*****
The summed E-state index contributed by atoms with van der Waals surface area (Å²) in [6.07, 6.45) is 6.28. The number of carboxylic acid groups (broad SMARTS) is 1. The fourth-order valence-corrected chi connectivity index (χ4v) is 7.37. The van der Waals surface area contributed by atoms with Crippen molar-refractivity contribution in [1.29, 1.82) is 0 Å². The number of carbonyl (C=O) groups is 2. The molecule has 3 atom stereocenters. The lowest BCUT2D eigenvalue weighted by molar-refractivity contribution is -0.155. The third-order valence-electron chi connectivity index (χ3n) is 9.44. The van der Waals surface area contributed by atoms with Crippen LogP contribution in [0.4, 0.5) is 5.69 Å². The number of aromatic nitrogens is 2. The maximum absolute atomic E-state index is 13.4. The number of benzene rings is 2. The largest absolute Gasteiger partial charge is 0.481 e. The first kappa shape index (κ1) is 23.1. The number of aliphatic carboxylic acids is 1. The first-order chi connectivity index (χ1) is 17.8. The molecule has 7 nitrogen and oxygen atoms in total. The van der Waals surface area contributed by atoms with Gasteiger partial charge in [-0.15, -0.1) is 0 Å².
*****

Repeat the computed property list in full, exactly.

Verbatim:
The summed E-state index contributed by atoms with van der Waals surface area (Å²) in [6.07, 6.45) is 6.28. The number of carboxylic acid groups (broad SMARTS) is 1. The fourth-order valence-corrected chi connectivity index (χ4v) is 7.37. The van der Waals surface area contributed by atoms with Crippen molar-refractivity contribution in [1.29, 1.82) is 0 Å². The number of carbonyl (C=O) groups is 2. The molecule has 3 atom stereocenters. The lowest BCUT2D eigenvalue weighted by molar-refractivity contribution is -0.155. The third-order valence-electron chi connectivity index (χ3n) is 9.44. The van der Waals surface area contributed by atoms with Crippen LogP contribution in [0.4, 0.5) is 5.69 Å². The number of aromatic nitrogens is 2. The maximum absolute atomic E-state index is 13.4. The number of benzene rings is 2. The largest absolute Gasteiger partial charge is 0.481 e. The first kappa shape index (κ1) is 23.1. The number of aliphatic carboxylic acids is 1. The first-order chi connectivity index (χ1) is 17.8. The molecule has 7 nitrogen and oxygen atoms in total. The van der Waals surface area contributed by atoms with Gasteiger partial charge in [-0.15, -0.1) is 0 Å².